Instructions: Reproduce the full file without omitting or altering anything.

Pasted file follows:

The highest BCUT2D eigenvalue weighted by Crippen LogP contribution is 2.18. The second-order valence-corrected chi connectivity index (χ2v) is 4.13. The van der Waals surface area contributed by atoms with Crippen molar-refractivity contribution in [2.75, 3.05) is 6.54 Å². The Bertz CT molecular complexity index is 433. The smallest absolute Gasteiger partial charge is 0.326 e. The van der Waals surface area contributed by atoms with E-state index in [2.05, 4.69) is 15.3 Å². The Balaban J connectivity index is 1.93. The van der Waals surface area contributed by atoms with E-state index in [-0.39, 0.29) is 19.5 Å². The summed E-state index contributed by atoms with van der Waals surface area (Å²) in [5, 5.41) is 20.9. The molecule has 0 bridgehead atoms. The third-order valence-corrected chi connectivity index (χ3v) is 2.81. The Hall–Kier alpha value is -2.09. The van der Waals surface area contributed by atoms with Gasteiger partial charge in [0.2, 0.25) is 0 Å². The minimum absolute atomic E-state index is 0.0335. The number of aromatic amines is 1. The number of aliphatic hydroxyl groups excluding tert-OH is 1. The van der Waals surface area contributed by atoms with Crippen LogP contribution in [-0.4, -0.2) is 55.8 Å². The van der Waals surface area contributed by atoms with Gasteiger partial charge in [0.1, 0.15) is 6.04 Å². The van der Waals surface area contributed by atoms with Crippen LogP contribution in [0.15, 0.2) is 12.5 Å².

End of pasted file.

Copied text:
The highest BCUT2D eigenvalue weighted by Crippen LogP contribution is 2.18. The second-order valence-corrected chi connectivity index (χ2v) is 4.13. The van der Waals surface area contributed by atoms with Crippen molar-refractivity contribution in [2.75, 3.05) is 6.54 Å². The Bertz CT molecular complexity index is 433. The smallest absolute Gasteiger partial charge is 0.326 e. The van der Waals surface area contributed by atoms with E-state index in [2.05, 4.69) is 15.3 Å². The Balaban J connectivity index is 1.93. The van der Waals surface area contributed by atoms with E-state index in [-0.39, 0.29) is 19.5 Å². The summed E-state index contributed by atoms with van der Waals surface area (Å²) in [5, 5.41) is 20.9. The molecule has 0 bridgehead atoms. The third-order valence-corrected chi connectivity index (χ3v) is 2.81. The Hall–Kier alpha value is -2.09. The van der Waals surface area contributed by atoms with Gasteiger partial charge in [0.2, 0.25) is 0 Å². The minimum absolute atomic E-state index is 0.0335. The number of aromatic amines is 1. The number of aliphatic hydroxyl groups excluding tert-OH is 1. The van der Waals surface area contributed by atoms with Crippen LogP contribution in [-0.4, -0.2) is 55.8 Å². The van der Waals surface area contributed by atoms with Gasteiger partial charge in [0.1, 0.15) is 6.04 Å². The van der Waals surface area contributed by atoms with Crippen LogP contribution in [0.15, 0.2) is 12.5 Å².